The diatonic minor scale is very similar to the pentatonic scale that you’re probably familiar with by now. The only difference is that you’re adding the two notes the pentatonic scale leaves out. In the A minor example in the video, these two notes – the ‘color’ notes – are B and F. In the scale pattern, that’s the II and the VI notes.
If you’re not familiar with what I’m talking about with the II and VI, you might want to checkout my guitar lesson on I, IV and V. It’s quite a fundamental one in my opinion, and really helps open up the guitar.
But onward and upward! Today we’re talking about the diatonic minor scale. Please add this one to your practice routine – its a very important scale – more so than the major scale, as the guitar favors the minor. Piano teachers (and most guitar teachers) always start you off with the major scales (most commonly C major), but that’s because piano is geared for that. Guitar isn’t. Guitar is an extremely minor-friendly instrument.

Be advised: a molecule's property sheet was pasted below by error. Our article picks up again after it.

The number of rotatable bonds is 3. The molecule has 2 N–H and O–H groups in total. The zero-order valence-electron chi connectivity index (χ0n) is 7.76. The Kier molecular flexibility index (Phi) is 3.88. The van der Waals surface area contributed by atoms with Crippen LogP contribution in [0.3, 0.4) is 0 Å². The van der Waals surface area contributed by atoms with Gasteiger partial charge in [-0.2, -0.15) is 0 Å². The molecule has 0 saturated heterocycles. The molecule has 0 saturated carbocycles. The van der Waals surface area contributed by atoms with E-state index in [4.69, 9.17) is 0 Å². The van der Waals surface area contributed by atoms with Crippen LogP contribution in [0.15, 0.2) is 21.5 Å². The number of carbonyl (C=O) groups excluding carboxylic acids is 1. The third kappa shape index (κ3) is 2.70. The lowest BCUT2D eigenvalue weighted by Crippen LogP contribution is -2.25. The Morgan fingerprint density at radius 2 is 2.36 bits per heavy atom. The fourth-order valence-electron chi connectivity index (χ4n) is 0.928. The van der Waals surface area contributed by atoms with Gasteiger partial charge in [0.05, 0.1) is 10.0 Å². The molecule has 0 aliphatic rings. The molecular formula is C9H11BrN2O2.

Besides, A minor is the first scale that was ever invented. Not C major.
How do I know that?
Simple. When you start counting your marbles, do you start at 3? Nope, you start at 1.
So, the first scale was simple – A, B, C, D, E, F, G.
NOT C, D, E, F, G, A, B – that just wouldn’t make sense, would it?
Anyways, there’s your guitar scales trivia for the day – let’s get on with the lesson!
Watch the the lesson on Youtube
If you’d like to learn more about guitar scales and how they fit together all across the fretboard, I recommend checking out my Guitar Scale Patterns course.
Comments or Questions? Leave one at the bottom of the page! And make sure you practice your diatonic minor scale lots today!